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Tour de France Tech 2018: Mark Cavendish’s Cervelo S5

Check out the aero road bike that Cav is racing in this year's Tour de France

Mark Cavendish is racing the Tour de France on a Cervelo S5, and it’s a similar setup to the one he’s used for the past couple of years. We just managed to get a few quick pics as the Dimension Data team got ready to leave for a training ride on the day before the Grand Depart. We didn’t have the chance to put the bike on a stand and photograph all the details; sometimes it goes like that.

We published our first ride review of the latest version of the Cervelo S5 way back in September 2015. That’s a long time ago in top-level race bike terms, especially as brands like Trek, Specialized, Cannondale and BMC have all revealed new aero road bikes within the past week or so. The S5 is due a revamp, we’d say, although no new version has been approved by the UCI so any update is a way off yet.

Tour Tech 2018 Mark Cavendish Cervelo S5 - 1

The S5 is Cervelo’s flagship aero road bike, boasting many features that have become industry standards, such as a fork crown that integrates into the head tube/down tube, a down tube that’s dropped so that it sits just behind the front wheel to reduce drag, and a seat tube that’s cutaway around the rear wheel. The seatstays are designed to shelter the rear brake and manage airflow in that area.

Dimension Data is one of the many World Tour teams that uses Shimano Dura-Ace Di2 groupsets. The junction box could be hidden away – there’s a handlebar plug version available these days – but Dimension Data prefers to hang one underneath the saddle. Why do that? It’s so that a mechanic who might be leaning out of a car window can easily adjust shifting on the fly.

Read our Shimano Dura-Ace Di2 review here. 


The chainset is a departure from the Dura-Ace theme, the Dimension Data riders using Rotor instead. Cav goes for NoQ round chainrings as opposed to Rotor’s oval Q Rings that are designed to vary drivetrain resistance through the pedal stroke.

Rotor’s 2Inpower power meter is integrated into the chainset. This is a change from last year’s Tour de France when Cav was using an SRM power meter and Dura-Ace cranks with blacked out logos. He’s on-message now, keeping the sponsors happy.


Cav uses a Skylite SR Pilarga saddle with carbon rails from Italy’s Astute. It’s a flat saddle with a twin shell – a U-shaped inner shell and a self-supporting outer shell that’s designed to absorb vibration. There’s triple density memory foam padding underneath the cover.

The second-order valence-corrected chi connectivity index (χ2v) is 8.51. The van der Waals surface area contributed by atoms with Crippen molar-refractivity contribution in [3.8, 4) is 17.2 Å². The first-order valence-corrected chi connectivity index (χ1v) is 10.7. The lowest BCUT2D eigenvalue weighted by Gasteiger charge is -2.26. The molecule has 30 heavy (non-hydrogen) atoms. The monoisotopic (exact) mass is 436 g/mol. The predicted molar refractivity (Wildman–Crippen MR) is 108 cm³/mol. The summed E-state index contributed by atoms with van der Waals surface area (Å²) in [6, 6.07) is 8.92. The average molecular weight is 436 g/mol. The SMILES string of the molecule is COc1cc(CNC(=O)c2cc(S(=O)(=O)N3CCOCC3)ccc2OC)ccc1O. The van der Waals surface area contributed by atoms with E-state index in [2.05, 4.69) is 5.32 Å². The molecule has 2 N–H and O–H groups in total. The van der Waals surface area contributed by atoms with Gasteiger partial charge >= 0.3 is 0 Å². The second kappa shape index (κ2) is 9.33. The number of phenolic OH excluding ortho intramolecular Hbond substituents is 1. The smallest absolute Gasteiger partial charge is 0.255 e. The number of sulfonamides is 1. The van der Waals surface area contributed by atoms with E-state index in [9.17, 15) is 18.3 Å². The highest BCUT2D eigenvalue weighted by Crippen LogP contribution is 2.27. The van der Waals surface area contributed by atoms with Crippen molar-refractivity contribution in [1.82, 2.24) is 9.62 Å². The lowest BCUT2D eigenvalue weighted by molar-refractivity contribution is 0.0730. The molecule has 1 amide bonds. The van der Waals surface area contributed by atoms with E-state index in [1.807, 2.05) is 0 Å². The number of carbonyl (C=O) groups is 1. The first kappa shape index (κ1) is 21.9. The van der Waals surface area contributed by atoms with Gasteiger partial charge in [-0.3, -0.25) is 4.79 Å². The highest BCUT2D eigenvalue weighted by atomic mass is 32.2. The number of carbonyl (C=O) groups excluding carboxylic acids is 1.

Check out our Astute Skylite Pilarga SR saddle review.


Dimension Data uses Enve wheels and Cav opts for SES 4.5s, front and rear, although that’ll change according to the route and conditions. The rear wheel has a depth of 56cm while the front, which is more likely to affect the handling in crosswinds, is shallower at 48mm. 


The rim of the front wheel is 27mm wide while the rear is 25.5mm. Both are optimised for 25mm tyres, which is what Cav is using here. These are Continental Competition ProLtd.


Enve provides the SES Aero Road handlebar too, and the Aero Road stem. 

Tour Tech 2018 Mark Cavendish Cervelo S5 - 1 (3)

Cav uses Shimano Dura-Ace pedals, although these are older 9000 Series Dura-Ace rather than the latest R9100 ones. There’s not a massive amount of difference between them. The bottle cages are Elite Vico Carbon.

Click here for the full gen on the shoes. 

Want more 2018 Tour tech? Then visit our special Tour de France tech 2018 tag page and fill yer boots!

Mat has been in cycling media since 1996, on titles including BikeRadar, Total Bike, Total Mountain Bike, What Mountain Bike and Mountain Biking UK, and he has been editor of 220 Triathlon and Cycling Plus. Mat has been technical editor for over a decade, testing bikes, fettling the latest kit, and trying out the most up-to-the-minute clothing. He has won his category in Ironman UK 70.3 and finished on the podium in both marathons he has run. Mat is a Cambridge graduate who did a post-grad in magazine journalism, and he is a winner of the Cycling Media Award for Specialist Online Writer. Now over 50, he's riding road and gravel bikes most days for fun and fitness rather than training for competitions.

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paulrattew | 6 years ago

The handlebar is interesting. It's listed as an Enve SES Aero Road bar, but the drops appear to be quite different. The SES aero road bar drops are highly flared, whereas these seem to either not be flared or just have very little. I wonder if they are a different carbon lay-up as well to make them stiffer for sprinting

check12 | 6 years ago

What shoes are they under those pretend to be Nike shoe covers? 

Broady. replied to check12 | 6 years ago

check12 wrote:

What shoes are they under those pretend to be Nike shoe covers? 


DMT make them for Nike.

Batchy | 6 years ago

That fancy Cervelo has not been doing Cav any good of late. But at least he has not been blaming the bike, despite the fact that it repeatedly appears to steer him into a bad position 150 metres from the  finish line !

Broady. | 6 years ago
1 like

That seatpost never gets any easier on the eye.

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